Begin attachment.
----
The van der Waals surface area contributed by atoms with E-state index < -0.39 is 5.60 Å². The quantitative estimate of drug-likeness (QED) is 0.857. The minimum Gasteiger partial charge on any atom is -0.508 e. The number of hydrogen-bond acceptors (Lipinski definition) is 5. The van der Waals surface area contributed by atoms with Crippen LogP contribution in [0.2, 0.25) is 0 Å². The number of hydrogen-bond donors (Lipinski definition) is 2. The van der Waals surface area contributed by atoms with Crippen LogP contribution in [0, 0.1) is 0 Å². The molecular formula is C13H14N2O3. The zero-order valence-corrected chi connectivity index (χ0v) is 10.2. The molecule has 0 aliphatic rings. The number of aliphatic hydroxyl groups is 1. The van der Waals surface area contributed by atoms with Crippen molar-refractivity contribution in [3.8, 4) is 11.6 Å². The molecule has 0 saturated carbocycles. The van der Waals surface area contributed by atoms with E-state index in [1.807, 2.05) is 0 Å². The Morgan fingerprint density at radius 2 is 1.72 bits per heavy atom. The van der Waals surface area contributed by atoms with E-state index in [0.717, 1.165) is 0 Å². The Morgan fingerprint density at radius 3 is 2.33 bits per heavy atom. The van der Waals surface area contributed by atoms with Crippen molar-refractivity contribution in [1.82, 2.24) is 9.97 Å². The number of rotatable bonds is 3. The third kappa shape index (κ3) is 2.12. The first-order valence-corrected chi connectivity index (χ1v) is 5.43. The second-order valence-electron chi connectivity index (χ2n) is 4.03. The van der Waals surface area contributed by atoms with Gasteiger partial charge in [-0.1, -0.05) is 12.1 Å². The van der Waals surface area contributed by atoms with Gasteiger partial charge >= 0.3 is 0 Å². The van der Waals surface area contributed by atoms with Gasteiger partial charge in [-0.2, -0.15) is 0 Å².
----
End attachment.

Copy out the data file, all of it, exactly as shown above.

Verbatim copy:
The van der Waals surface area contributed by atoms with E-state index < -0.39 is 5.60 Å². The quantitative estimate of drug-likeness (QED) is 0.857. The minimum Gasteiger partial charge on any atom is -0.508 e. The number of hydrogen-bond acceptors (Lipinski definition) is 5. The van der Waals surface area contributed by atoms with Crippen LogP contribution in [0.2, 0.25) is 0 Å². The number of hydrogen-bond donors (Lipinski definition) is 2. The van der Waals surface area contributed by atoms with Crippen LogP contribution in [0, 0.1) is 0 Å². The molecular formula is C13H14N2O3. The zero-order valence-corrected chi connectivity index (χ0v) is 10.2. The molecule has 0 aliphatic rings. The number of aliphatic hydroxyl groups is 1. The van der Waals surface area contributed by atoms with Crippen molar-refractivity contribution in [3.8, 4) is 11.6 Å². The molecule has 0 saturated carbocycles. The van der Waals surface area contributed by atoms with E-state index in [1.807, 2.05) is 0 Å². The Morgan fingerprint density at radius 2 is 1.72 bits per heavy atom. The van der Waals surface area contributed by atoms with E-state index in [0.717, 1.165) is 0 Å². The Morgan fingerprint density at radius 3 is 2.33 bits per heavy atom. The van der Waals surface area contributed by atoms with Crippen molar-refractivity contribution in [1.82, 2.24) is 9.97 Å². The number of rotatable bonds is 3. The third kappa shape index (κ3) is 2.12. The first-order valence-corrected chi connectivity index (χ1v) is 5.43. The second-order valence-electron chi connectivity index (χ2n) is 4.03. The van der Waals surface area contributed by atoms with Gasteiger partial charge in [-0.1, -0.05) is 12.1 Å². The van der Waals surface area contributed by atoms with Gasteiger partial charge >= 0.3 is 0 Å². The van der Waals surface area contributed by atoms with Gasteiger partial charge in [-0.2, -0.15) is 0 Å².